• Basecamp is a web-based tool that lets you manage projects (or simply ideas) and quickly create client/project extranets. It lets you and your clients (or just your own internal team) keep your conversations, ideas, schedules, to-do lists, and more in a password-protected central location.
      • http://www.basecamphq.com/
    • Some Real Applications
      • 43 Things is a goal-setting social software web application. It currently has 6,000 registered users and hundreds of thousands of unregistered visitors. 43 Things has 4,500 lines of code that were developed in three months by three full-time developers.
      • http://www.43things.com/
    • Some Real Applications
      • Ta- da Lists is a free online service that implements simple, sharable to-do lists. It features a highly responsive user interface that uses XMLHttpRequest to minimize waiting for the server. Ta-da Lists came from one developer using one week of development time producing 579 lines of code.
      • http://www.tadalist.com/
    • And More..
      • Check out the screencasts at
      • http://www.rubyonrails.org/screencasts
    • Cool Rails Features
      • Caching
        • Page (as HTML), Action (Similar to Page, but applies filters like authentication), Fragment
        • Caches calculations, renderings and database calls
        • Sweeper – cleans the cache based on changes to the model objects
      • Data Validation
      • validates_length_of :category, :within => 1..20
      • Callbacks (like before and after triggers) – very useful for cache sweeping, for example
      • Transactions – save and destroy are already covered
      • Custom Code Generators
    • Ajax on Rails
      • Ajax (Asynchronous JavaScript and XML) works on top of XMLHttpRequest
      • Ajax (through XMLHttpRequest) lets browser-side JavaScript communicate with the web server in the background without requiring the browser to display a new web page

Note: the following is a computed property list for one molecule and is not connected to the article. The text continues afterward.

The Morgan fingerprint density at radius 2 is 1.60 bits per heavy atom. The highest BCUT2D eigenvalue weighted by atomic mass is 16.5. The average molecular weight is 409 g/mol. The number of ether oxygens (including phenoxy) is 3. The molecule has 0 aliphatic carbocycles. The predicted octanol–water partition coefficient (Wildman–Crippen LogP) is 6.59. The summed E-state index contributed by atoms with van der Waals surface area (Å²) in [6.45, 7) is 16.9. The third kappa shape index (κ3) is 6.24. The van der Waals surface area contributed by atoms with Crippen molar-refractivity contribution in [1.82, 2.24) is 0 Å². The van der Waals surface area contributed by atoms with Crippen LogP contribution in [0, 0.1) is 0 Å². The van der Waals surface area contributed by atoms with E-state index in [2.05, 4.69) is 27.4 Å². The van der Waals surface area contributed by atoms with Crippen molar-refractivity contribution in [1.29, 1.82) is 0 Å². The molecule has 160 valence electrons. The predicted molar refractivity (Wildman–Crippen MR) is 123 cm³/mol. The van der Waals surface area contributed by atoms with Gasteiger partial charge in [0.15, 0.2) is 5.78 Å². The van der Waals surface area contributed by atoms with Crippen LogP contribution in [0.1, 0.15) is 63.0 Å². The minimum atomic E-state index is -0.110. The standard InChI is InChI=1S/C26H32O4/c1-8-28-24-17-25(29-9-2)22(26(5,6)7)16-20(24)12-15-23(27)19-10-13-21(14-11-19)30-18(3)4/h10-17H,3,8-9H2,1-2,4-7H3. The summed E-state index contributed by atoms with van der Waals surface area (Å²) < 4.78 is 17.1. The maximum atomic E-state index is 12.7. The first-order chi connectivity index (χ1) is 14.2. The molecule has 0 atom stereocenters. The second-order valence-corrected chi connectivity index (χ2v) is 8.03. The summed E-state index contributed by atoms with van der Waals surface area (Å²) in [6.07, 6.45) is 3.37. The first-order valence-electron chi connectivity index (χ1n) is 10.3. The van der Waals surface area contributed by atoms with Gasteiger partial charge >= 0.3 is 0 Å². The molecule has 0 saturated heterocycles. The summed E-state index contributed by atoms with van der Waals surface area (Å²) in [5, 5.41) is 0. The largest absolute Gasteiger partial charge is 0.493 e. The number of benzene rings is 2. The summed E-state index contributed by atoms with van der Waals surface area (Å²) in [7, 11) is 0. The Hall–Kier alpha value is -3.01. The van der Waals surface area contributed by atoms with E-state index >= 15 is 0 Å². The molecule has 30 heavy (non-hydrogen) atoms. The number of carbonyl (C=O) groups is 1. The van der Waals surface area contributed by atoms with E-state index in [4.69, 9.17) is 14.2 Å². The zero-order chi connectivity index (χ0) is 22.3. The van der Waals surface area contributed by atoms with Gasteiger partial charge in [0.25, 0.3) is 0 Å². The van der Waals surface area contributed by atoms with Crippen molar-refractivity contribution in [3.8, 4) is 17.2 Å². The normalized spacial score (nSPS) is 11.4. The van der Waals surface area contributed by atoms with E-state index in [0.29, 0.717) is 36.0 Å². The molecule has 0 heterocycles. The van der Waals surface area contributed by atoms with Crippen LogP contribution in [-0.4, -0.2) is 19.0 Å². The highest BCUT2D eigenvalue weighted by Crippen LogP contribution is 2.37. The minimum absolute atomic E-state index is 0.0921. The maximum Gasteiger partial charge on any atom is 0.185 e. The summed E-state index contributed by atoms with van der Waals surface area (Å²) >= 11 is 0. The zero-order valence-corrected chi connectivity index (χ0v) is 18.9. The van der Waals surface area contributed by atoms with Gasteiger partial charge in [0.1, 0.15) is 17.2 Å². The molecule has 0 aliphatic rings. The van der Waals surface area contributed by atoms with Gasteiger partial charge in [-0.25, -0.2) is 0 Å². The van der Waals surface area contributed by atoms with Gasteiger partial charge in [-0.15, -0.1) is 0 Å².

• Libraries like DWR and Ajax.NET provide high-level services for Ajax that hide browser-specific differences
      • Rails has built-in support for Ajax
    • How it Works in Rails
      • A trigger action occurs. This could be the user clicking on a button or link, the user making changes to the data on a form or in a field, or just a periodic trigger.
      • Data associated with the trigger (a field or an entire form) is sent asynchronously to an action handler on the server via XMLHttpRequest.
      • The server-side action handler takes some action based on the data, and returns an HTML fragment as its response.
      • The client-side JavaScript (created automatically by Rails) receives the HTML fragment and uses it to update a specified part of the current page's HTML, often the content of a <div> tag.
    • A Sample View File
    • The Corresponding Controller
    • And You Get…
    • References
      • Article on which this presentation is based: http://instantrails.rubyforge.org/tutorial/index.html
      • Ruby Homepage:
      • http://www.ruby-lang.org/en/
      • Ruby on Rails Homepage:
      • http://www.rubyonrails.com/
      • Four Days on Rails (great to start with):
      • http://rails.homelinux.org/
      • Ruby on Rails How Tos:
      • http://wiki.rubyonrails.com/rails/pages/Howtos